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I'm sure this one has been asked before...

PostPosted: Tue Nov 12, 2002 4:21 am
by Curt46n2
I know somebody had to have asked this at one point, but I'm going to ask it again. What was the first foreign film that you ever watched? I'm talking about the first one that made you decide to see more foreign films. I watched a lot of French movies in high school French class, but none of them inspired me to delve deep into the seething underworld of foreign film gangsters.

The first one that I saw that made me think "Hey, I need to see more of these! They don't make movies like this in America!" was one I saw just a month or two ago. I saw The Hidden Fortress (Kurosawa) and was completely astonished. Toshiro Mifune's excellent performance broke through the language barrier, as it did in the second one I watched, "Seven Samurai." Then I saw "City of Lost Children." That was the movie that made me realize that I was missing out on (literally) a WORLD of great cinema.

Re: I'm sure this one has been asked before...

PostPosted: Tue Nov 12, 2002 9:52 am
by winstonwes
Cinema Paradiso.... I think I watched another two or three foreign films within a week.

Re: I'm sure this one has been asked before...

PostPosted: Tue Nov 12, 2002 11:23 am
by Gaz
Malle's Le Souffle au Coeur was the one that got me hooked, when I was 13. Since then I've never looked back

Re: I'm sure this one has been asked before...

PostPosted: Tue Nov 12, 2002 11:37 am
by aviv71
Cinema Paradiso...after seeing it I thought it was one of the most complete films I have ever seen. I loved that foreign films were so less predictable than hollywood.

Re: I'm sure this one has been asked before...

PostPosted: Tue Nov 12, 2002 2:07 pm
by gimferrer
I can't remember , as I am spanish I saw many of them so it doesn't cpunt and I don't count american film either.

I think it was 'Mon Oncle' by Jacques Tati and 'Les Vanaces du Monsieur Hulot' as a child. As a teenager 'Querelle' by Fassbinder which put me off of Fassbinder as you can imagine, and 'Fitzcarraldo' by Herzog, also Maria Braun and 'The Iron Tin' by Sholondorf.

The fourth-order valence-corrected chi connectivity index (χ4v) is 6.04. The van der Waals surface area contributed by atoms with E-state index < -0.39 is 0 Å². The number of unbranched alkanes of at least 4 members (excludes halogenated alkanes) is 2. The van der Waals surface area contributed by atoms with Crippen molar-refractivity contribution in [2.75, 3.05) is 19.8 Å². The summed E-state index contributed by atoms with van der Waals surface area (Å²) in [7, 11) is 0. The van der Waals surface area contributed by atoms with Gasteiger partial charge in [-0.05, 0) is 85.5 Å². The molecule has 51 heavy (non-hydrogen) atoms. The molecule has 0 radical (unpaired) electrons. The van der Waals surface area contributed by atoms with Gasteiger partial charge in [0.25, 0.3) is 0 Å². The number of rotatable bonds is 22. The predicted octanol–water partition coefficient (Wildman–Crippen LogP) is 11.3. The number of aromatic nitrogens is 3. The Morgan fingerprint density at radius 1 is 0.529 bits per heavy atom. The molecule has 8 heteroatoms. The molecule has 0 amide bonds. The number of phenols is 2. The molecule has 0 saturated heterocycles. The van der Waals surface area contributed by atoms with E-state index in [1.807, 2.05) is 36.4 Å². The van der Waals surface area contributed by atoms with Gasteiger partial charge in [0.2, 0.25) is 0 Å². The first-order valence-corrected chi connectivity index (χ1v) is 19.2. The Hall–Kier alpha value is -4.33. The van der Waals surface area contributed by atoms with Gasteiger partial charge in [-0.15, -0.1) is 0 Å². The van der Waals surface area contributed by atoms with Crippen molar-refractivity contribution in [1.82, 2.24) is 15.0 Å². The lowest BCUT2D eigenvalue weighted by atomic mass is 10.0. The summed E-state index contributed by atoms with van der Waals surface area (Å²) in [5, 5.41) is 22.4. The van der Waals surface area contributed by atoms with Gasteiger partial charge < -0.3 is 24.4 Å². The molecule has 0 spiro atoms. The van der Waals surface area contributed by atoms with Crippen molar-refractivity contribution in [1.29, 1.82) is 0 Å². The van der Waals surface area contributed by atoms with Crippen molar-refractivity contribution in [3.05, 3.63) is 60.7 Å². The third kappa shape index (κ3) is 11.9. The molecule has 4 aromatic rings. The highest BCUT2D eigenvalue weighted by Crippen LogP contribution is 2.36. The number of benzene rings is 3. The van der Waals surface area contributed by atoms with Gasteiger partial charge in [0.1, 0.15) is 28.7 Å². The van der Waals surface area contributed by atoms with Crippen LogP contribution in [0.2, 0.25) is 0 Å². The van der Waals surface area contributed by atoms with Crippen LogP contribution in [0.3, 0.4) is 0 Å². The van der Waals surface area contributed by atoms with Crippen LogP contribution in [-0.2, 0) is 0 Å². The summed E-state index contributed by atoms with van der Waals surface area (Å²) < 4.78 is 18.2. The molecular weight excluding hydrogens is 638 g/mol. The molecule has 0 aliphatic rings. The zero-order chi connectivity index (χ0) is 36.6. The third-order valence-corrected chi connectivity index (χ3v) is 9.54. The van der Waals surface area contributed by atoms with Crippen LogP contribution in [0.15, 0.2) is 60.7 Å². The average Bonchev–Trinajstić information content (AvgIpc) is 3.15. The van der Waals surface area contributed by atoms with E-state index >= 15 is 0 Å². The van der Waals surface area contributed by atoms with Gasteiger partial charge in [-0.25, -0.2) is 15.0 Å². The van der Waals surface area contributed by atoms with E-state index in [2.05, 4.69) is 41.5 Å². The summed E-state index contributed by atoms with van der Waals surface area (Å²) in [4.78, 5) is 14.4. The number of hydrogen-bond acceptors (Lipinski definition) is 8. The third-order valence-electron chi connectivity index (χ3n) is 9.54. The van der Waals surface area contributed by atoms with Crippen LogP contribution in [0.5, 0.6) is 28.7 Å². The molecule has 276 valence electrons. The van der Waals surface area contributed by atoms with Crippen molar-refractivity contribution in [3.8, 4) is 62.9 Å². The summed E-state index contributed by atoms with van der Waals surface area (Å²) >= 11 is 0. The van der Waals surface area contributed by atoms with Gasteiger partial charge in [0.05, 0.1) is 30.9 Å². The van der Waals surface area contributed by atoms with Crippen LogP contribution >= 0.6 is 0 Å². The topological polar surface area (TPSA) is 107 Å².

Re: I'm sure this one has been asked before...

PostPosted: Tue Nov 12, 2002 2:20 pm
by somegreatmovies
on video, either Cyrano de Bergerac or Cinema Paradiso... in the theater, Mother and Son

Re: I'm sure this one has been asked before...

PostPosted: Tue Nov 12, 2002 2:40 pm
by admin-2
I love this one!

I grew up in a small town in North Ontario in Canada. We had a video chain that used to send films to the store in my town that weren't renting in some of the bigger towns around the area. I loved horror films so I always went to the horror section first. There was a box with a clock on it, shaded in the deepest red I have ever seen. The back of the box talked about "ghosts" and "haunting". So, I rented it. I brought it home...It was one of the most horrifying films I have ever seen...but it wasn't a horror movie! It was Ingmar Bergman's CRIES AND WHISPERS...I loved it! It was "difficult", but so emotionally rich. I couldn't believe that films could actually be about something like...well, frankly...human emotions! I have been in love with "foreign film" ever since!

Re: I'm sure this one has been asked before...

PostPosted: Tue Nov 12, 2002 8:55 pm
by wvq
Honestly, I can't remember what the very first foreign film I saw was; however, I can remember the first that really moved me: Rules of the Game. I had seen a few foreign films before that--including some, like M, that I now love passionately--but they hadn't affected me much, primarily because I didn't understand them. (Of course, I didn't wholly understand Rules of the Game then either--and I'm sure I don't now either.)

I'd also like to note, while admitting that I know nothing about acting, that I find Renoir's own turn in this film to be one of the most charming in the whole of the cinema.

Re: I'm sure this one has been asked before...

PostPosted: Tue Nov 12, 2002 9:18 pm
by ygie
Cinema Paradiso

Re: I'm sure this one has been asked before...

PostPosted: Tue Nov 12, 2002 9:20 pm
by admin-2
HERE HERE!

The man is a god! The scene where he tries to cheer up Christine by talking about her father and their times in Salzburg, is bravura acting. When he suddenly realises what a failure he has become and slumps down on the steps...AHH...my heart broke!